“A junkyard contains all the bits and pieces of a Boeing 747, dismembered and in disarray. A whirlwind happens to blow through the yard. What is the chance that after its passage a fully assembled 747, ready to fly, will be found standing there? So small as to be negligible, even if a tornado were to blow through enough junkyards to fill the whole Universe.”
― Fred Hoyle, The Intelligent Universe
Roughly 3.85 billion years ago, when our first foremothers, the first bacteria, appeared in the roiling, boiling seas of earth, the odds against the survival of the first teaspoon of life were trillions of trillions to one. Every sane calculation of probability shows that a final apocalypse, an end of life, was inevitable. Why? There were vastly more ways that life could fall apart than the tiny number of ways life could fall together. Yet life survived. Why?
Because there were commandments, algorithms, built into it at the deepest levels. Built into its biology. And those commandments were not what we think of as natural. In fact, they made a mockery of two laws science believes are basic to the very nature of this cosmos: entropy and the law of least effort. And life’s commandments went against the current notion that humankind is a cancer, a tumor that’s about to destroy the planet.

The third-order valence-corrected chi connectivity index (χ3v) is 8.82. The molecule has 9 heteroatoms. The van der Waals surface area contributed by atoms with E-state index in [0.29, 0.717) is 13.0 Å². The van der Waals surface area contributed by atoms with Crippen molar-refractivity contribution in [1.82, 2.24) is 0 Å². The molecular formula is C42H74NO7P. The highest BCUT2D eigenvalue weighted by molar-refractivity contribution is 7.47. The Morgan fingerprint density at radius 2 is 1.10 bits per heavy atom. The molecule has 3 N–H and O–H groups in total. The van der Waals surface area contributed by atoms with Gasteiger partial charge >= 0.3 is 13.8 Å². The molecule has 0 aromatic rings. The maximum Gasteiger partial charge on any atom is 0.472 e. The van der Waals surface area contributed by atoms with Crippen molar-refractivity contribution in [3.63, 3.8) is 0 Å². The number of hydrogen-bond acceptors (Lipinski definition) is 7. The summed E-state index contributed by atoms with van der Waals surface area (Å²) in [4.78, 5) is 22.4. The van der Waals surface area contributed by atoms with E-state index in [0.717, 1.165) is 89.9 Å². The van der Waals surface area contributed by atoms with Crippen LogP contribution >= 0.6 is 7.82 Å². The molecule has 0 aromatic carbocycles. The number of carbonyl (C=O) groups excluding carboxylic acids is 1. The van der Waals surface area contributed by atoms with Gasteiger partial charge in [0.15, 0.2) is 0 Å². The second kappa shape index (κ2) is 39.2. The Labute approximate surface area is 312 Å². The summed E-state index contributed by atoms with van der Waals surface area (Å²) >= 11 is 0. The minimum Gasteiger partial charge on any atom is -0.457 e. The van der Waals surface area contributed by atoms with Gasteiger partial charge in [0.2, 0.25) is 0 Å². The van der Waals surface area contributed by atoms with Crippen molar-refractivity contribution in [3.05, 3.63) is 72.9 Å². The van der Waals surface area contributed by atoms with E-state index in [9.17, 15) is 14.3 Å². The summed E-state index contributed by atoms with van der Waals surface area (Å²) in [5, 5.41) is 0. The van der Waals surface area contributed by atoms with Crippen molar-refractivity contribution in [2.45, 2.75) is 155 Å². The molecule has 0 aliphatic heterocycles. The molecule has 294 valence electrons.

To put it in blunt and ghastly human terms, life’s imperatives, its rules, were imperialist, colonialist, expansionist, ambitious, greedy, arrogant, ambitious, and acquisitive. Those commandments demanded growth. They called for materialism, consumerism, and waste. And they would soon call for vain display. Why?
Rule number one of life was manic mass production. The Bible did a good job of summing it up: “”Be fruitful and multiply, and fill the earth, and subdue it.”[i] “Multiply your offspring as the stars of heaven.”[ii] Kidnap, seduce, and recruit every dead atom in sight. Weave it into the grand enterprise of life. Make as many copies of yourself and your communities as you can. Then make even more. Bulk yourself up. Increase your numbers. Expand the size of your societies. Expand the territory you control. Grow a macromolecular web of information exchange. Grow a global brain. But most of all, increase your total biomass. Increase life’s share of the atomic weight of the planet.